Tensions in Italy's populist coalition have been threatening to boil over for months. Now, the far-right interior minister says snap elections are the only way forward.
Italy's populist government may be on the brink of collapse after far-right Interior Minister Matteo Salvini said on Thursday that his right-wing party was considering fresh elections.
Salvini said he told Prime Minister Giuseppe Conte that the coalition between Salvini's far-right League party and the anti-establishment 5-Star Movement had collapsed and "we should quickly give the choice back to the voters."
PM calls on Salvini to justify himself
Conte, however, seemed irritated at Salvini's increasingly bold attempts to lead the government by himself.
"It is not up to the interior minister to convene parliament or fix the agenda of a political crisis," Conte said, blaming Salvini for the turmoil.
"He must ... justify to the voters who believe in the promise of changes, the reasons that have led him to interrupt early and abruptly the work of government," Conte added.
Earlier on Thursday, the League issued a statement complaining about the issues with its governing partner, saying that "it is useless to go on." The statement added that "the only alternative to this government is to give the word back to Italians with new elections."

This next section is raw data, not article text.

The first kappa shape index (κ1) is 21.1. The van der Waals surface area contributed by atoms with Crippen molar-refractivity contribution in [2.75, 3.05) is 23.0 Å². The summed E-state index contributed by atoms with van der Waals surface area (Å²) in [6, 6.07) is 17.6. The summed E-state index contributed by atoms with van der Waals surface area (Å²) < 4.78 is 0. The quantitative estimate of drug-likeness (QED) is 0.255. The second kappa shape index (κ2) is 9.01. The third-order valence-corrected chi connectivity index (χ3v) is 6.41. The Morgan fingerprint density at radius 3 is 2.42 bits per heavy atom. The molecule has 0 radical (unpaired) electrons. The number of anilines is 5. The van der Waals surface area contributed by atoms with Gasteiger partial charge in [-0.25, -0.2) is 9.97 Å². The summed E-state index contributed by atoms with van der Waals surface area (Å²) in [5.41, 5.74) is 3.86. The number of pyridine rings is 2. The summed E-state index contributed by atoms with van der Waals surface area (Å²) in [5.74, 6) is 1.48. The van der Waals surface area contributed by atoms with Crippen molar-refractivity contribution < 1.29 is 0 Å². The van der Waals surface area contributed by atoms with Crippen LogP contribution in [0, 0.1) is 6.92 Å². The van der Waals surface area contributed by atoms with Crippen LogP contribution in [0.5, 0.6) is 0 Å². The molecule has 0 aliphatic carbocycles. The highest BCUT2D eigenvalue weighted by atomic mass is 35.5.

Deputy Prime Minister Luigi Di Maio fired back, saying his 5-Star Movement was not afraid of snap elections.
"We are ready, we don't care in the least about occupying government posts and we never have," Di Maio said in a statement.
Salvini, who is also a deputy prime minister, said that Italy's parliament could be re-convened next week to launch the necessary steps, upping pressure on Conte to call a vote of confidence.
Conte, who is not affiliated with either party, held a series of talks on Thursday in a bid to keep Italy's government intact. The ultimate decision to hold snap elections would lie with Italian President Sergio Mattarella.
Dispute over rail project
The latest rift between the coalition partners was sparked by a dispute over a European Union-funded high-speed rail project that would run between the Italian city of Turin and the French city of Lyon.
On Wednesday, 5-Star Movement lawmakers voted to block the multi-billion-euro project in parliament, arguing that it was too costly, unnecessary and bad for the environment.
The motion was later thwarted by the League who convinced enough members of the Senate to keep the project going. Salvini backs the project, saying it would boost economic growth and create jobs — particularly for his supporters in northern Italy.
The 5-Star Movement won the most seats in Italy's lower house of parliament during the 2018 elections, but has since seen its popularity drop off. The party is currently polling in the region of 17%, around 15 percentage points lower than last year, while Salvini's League has held steady at around 38% support.
The government has repeatedly been on the brink of collapse since it was formed just over 14 months ago. The two parties have clashed on a number of issues, from basic income to more autonomy for states.
rs,es/msh (AP, AFP, dpa, Reuters)